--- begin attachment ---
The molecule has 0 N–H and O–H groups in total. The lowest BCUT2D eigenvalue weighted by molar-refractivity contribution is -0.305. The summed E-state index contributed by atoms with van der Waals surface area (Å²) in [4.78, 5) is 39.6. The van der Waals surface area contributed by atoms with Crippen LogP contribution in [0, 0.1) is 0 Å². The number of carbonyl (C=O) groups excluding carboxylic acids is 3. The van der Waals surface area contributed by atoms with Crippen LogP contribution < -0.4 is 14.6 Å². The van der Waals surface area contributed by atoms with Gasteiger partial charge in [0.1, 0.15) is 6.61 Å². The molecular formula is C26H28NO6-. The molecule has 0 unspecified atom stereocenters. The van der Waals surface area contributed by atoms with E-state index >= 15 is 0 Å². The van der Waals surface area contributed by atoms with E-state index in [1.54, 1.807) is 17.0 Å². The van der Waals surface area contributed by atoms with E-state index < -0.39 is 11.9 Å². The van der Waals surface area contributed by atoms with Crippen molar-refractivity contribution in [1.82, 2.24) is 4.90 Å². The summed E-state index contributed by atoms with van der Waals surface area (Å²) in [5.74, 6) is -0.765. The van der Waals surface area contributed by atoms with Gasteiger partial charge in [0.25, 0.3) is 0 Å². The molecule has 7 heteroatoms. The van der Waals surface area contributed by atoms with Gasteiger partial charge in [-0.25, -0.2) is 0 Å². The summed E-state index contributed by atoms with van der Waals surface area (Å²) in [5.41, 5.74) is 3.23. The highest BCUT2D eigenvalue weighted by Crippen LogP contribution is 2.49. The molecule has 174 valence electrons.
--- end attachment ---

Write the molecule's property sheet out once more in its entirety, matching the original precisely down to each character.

The molecule has 0 N–H and O–H groups in total. The lowest BCUT2D eigenvalue weighted by molar-refractivity contribution is -0.305. The summed E-state index contributed by atoms with van der Waals surface area (Å²) in [4.78, 5) is 39.6. The van der Waals surface area contributed by atoms with Crippen LogP contribution in [0, 0.1) is 0 Å². The number of carbonyl (C=O) groups excluding carboxylic acids is 3. The van der Waals surface area contributed by atoms with Crippen LogP contribution < -0.4 is 14.6 Å². The van der Waals surface area contributed by atoms with Gasteiger partial charge in [0.1, 0.15) is 6.61 Å². The molecular formula is C26H28NO6-. The molecule has 0 unspecified atom stereocenters. The van der Waals surface area contributed by atoms with E-state index >= 15 is 0 Å². The van der Waals surface area contributed by atoms with E-state index in [1.54, 1.807) is 17.0 Å². The van der Waals surface area contributed by atoms with E-state index < -0.39 is 11.9 Å². The van der Waals surface area contributed by atoms with Crippen molar-refractivity contribution in [1.82, 2.24) is 4.90 Å². The summed E-state index contributed by atoms with van der Waals surface area (Å²) in [5.74, 6) is -0.765. The van der Waals surface area contributed by atoms with Gasteiger partial charge in [0.25, 0.3) is 0 Å². The molecule has 7 heteroatoms. The van der Waals surface area contributed by atoms with Gasteiger partial charge in [-0.25, -0.2) is 0 Å². The summed E-state index contributed by atoms with van der Waals surface area (Å²) in [5.41, 5.74) is 3.23. The highest BCUT2D eigenvalue weighted by Crippen LogP contribution is 2.49. The molecule has 174 valence electrons.